The man that stepped in for Bush was for undrafted free agent Robert Spillane out of Western Michigan. Stylistically, there is nothing similar between the two. Spillane is an outstanding special teamer, but could he make the leap to the defense?

Robert Spillane Solid on Sunday

Spillane came into the game late in the second quarter, so there is an entire half of tape out there on him now. With five tackles and one of those for a loss, it was a decent game for Spillane filling for Bush. In fact, the Steelers’ defense seemingly did not miss a beat with Spillane instead of Bush, as they blanked the Browns in the second half.

Overall, this is a nice play by Spillane. While Kareem Hunt does end up wrestling forward ever so slightly for the first down, Spillane showcases three qualities that make this play encouraging. For one, he recognizes the screen and is in a great position to help at the second level as a result. Processing through his keys to see that is the first step for any linebacker wanting to get onto an NFL field. Second, he takes a direct angle to Hunt. Even with Spillane’s only modest speed, this angle is more than good enough to cut off Hunt’s lane. Lastly, Spillane does a nice job of breaking down and bringing the hammer down on Hunt. While the Browns do get the first down, it only ends up being a five-yard gain, and Hunt is no easy player to bring down in the open field.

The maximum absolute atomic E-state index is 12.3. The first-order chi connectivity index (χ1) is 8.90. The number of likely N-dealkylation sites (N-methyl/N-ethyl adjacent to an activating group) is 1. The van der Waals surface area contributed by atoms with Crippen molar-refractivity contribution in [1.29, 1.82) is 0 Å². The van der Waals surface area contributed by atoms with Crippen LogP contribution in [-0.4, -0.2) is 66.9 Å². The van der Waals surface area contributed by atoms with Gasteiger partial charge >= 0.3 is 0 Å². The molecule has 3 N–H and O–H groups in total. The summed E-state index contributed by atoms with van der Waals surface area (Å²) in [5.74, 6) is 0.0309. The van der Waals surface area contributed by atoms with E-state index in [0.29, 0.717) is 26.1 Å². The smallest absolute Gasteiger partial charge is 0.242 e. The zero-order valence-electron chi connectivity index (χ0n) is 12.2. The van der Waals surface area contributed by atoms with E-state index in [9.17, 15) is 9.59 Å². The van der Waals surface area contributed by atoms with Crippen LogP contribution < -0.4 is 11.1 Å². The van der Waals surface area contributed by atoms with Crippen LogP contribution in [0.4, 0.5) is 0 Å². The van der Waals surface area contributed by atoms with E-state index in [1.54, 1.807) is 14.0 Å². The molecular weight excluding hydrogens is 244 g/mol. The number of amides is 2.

This is Spillane’s best play of the day. If fans know nothing else about Spillane coming out of this game, it is that Spillane loves to hit. He had a few shots where he just laid the wood on guys. Austin Hooper was the benefactor of two of those unfortunate big shots. What is more impressive about this play is how Spillane sees right through the misdirection. The Browns are running a play-action off of outside zone concepts while Hooper sneaks around as the H-Back. This could easily be a split zone run heading the other way. Either way, Spillane key reads Hooper, scrapes back over the defensive line, and pastes Hooper right as he catches it. That is a high football IQ play.